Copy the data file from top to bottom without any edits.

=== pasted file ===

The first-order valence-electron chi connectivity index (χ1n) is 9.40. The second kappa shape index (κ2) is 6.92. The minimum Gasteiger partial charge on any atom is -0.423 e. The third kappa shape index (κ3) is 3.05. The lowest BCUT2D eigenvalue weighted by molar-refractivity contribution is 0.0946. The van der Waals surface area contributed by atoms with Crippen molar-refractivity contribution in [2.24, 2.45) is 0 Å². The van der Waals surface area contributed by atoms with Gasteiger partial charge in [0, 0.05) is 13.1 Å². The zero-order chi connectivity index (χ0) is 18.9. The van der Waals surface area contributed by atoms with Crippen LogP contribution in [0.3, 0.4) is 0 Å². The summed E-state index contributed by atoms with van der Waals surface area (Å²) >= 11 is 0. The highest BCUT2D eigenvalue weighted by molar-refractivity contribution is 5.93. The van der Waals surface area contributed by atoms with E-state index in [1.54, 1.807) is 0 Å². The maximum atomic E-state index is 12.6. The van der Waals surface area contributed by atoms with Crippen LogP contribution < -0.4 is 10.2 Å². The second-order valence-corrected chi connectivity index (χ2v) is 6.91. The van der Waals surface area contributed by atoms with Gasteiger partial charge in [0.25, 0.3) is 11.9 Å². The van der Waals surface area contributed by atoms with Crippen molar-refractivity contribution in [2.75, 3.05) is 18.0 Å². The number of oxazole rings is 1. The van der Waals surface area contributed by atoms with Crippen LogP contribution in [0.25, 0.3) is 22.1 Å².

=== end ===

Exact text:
The first-order valence-electron chi connectivity index (χ1n) is 9.40. The second kappa shape index (κ2) is 6.92. The minimum Gasteiger partial charge on any atom is -0.423 e. The third kappa shape index (κ3) is 3.05. The lowest BCUT2D eigenvalue weighted by molar-refractivity contribution is 0.0946. The van der Waals surface area contributed by atoms with Crippen molar-refractivity contribution in [2.24, 2.45) is 0 Å². The van der Waals surface area contributed by atoms with Gasteiger partial charge in [0, 0.05) is 13.1 Å². The zero-order chi connectivity index (χ0) is 18.9. The van der Waals surface area contributed by atoms with Crippen LogP contribution in [0.3, 0.4) is 0 Å². The summed E-state index contributed by atoms with van der Waals surface area (Å²) >= 11 is 0. The highest BCUT2D eigenvalue weighted by molar-refractivity contribution is 5.93. The van der Waals surface area contributed by atoms with E-state index in [1.54, 1.807) is 0 Å². The maximum atomic E-state index is 12.6. The van der Waals surface area contributed by atoms with Crippen LogP contribution < -0.4 is 10.2 Å². The second-order valence-corrected chi connectivity index (χ2v) is 6.91. The van der Waals surface area contributed by atoms with Gasteiger partial charge in [0.25, 0.3) is 11.9 Å². The van der Waals surface area contributed by atoms with Crippen molar-refractivity contribution in [2.75, 3.05) is 18.0 Å². The number of oxazole rings is 1. The van der Waals surface area contributed by atoms with Crippen LogP contribution in [0.25, 0.3) is 22.1 Å².